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Internal displacement in Africa: A development challenge
Internal Displacement Monitoring Centre
October 21, 2012

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This brochure is a result of a knowledge and learning initiative on human rights and forced displacement, carried out by the IDMC, the the Institute of Public Law of the University of Bern and managed by the World Bank/Global Program on Forced Displacement. The purpose of this brochure is to provide guidance on how to integrate human rights approaches into development responses to forced displacement. The lessons of this booklet are derived from an analytical study on internal displacement in Africa, produced by the 'the Institute of Public Law of the University of Bern. The brochure has been presented and discussed at a workshop organized by the African Union Commission.

Internally displaced people (IDPs) "are persons or groups of persons who have been forced or obliged to flee or to leave their homes or places of habitual residence, in particular as a result of or in order to avoid the effects of armed conflict, situations of generalized violence, violations of human rights or natural or human-made disasters, and who have not crossed an internationally recognized state border" (1998, Guiding Principles on Internal Displacement). As of the end of 2011, more than 26 million people were internally displaced by conflict and violence across the world. More than a third of them were in Africa, the region with the highest number of IDPs and where they outnumber refugees by five to one. Sudan, Democratic Republic of the Congo (DRC) and Somalia have the continent's largest populations of internally displaced people. Large numbers of people in Africa have also been internally displaced by natural disasters, especially drought.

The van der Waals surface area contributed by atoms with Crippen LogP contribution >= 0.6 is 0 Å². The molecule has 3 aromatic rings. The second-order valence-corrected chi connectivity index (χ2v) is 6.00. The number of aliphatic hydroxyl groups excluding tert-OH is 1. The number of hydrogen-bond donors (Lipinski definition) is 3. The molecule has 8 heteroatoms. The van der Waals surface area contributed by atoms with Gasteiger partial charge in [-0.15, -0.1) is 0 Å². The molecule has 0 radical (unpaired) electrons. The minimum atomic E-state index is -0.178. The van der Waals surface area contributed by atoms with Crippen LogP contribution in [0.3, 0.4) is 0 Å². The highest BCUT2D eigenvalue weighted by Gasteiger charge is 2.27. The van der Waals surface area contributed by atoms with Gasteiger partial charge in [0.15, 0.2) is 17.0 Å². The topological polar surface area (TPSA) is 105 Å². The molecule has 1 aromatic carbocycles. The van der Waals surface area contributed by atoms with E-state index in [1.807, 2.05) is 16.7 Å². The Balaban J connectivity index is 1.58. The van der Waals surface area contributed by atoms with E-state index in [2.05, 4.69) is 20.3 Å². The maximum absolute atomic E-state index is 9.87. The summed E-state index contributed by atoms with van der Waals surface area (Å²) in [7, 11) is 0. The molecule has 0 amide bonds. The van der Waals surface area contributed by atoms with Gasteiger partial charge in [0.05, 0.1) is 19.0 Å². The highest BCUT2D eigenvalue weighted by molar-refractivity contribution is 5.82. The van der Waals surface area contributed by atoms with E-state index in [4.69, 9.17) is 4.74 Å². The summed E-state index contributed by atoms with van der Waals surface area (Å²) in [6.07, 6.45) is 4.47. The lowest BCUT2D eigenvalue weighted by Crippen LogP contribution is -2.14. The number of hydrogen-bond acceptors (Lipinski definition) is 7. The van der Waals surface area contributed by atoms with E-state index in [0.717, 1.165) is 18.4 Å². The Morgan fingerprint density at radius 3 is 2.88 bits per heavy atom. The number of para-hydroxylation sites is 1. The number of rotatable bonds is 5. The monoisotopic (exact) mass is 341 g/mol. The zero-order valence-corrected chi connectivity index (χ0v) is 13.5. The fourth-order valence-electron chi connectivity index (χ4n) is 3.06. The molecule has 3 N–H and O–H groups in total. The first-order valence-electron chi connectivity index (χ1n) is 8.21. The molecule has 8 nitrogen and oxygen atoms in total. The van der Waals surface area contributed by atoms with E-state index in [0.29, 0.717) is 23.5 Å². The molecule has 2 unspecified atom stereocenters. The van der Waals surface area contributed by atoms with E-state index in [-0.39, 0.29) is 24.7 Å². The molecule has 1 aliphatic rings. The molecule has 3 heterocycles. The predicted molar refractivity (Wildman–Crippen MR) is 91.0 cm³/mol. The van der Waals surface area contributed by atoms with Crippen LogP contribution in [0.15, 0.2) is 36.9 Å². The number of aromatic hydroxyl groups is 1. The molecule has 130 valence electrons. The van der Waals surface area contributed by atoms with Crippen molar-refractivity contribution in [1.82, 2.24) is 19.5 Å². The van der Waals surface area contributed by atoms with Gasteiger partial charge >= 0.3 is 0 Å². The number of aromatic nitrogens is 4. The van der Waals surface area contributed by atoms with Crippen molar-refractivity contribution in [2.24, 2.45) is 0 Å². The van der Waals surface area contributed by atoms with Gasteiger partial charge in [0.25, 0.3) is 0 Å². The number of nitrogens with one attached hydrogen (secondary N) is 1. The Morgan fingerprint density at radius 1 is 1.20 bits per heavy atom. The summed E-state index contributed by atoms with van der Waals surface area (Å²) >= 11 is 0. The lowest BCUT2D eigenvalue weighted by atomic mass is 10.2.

Internal displacement situations are often fluid, with new displacements and movements of people in search of a durable solution sometimes happening at the same time. Preventing new displacement is as much of a challenge as resolving existing situations. In a number of African countries, IDPs live in protracted displacement; their process of finding a durable solution has stalled, often leaving their rights unprotected and their communities marginalised. The former Representative of the UN Secretary-General on the human rights of IDPs, Walter Kälin, has observed that IDPs in many African countries are often worse off when humanitarian organisations withdraw following an emergency, leaving them without any real prospects of rebuilding their lives in a sustainable manner.

A father who had been internally displaced for over a decade in northern Uganda told Kälin in 2009: "I don't need food aid. I need help in clearing my land, a shovel and seeds. And some rain." In essence, he said that internal displacement was not only a humanitarian, human rights or peace-building challenge, but also a development one.

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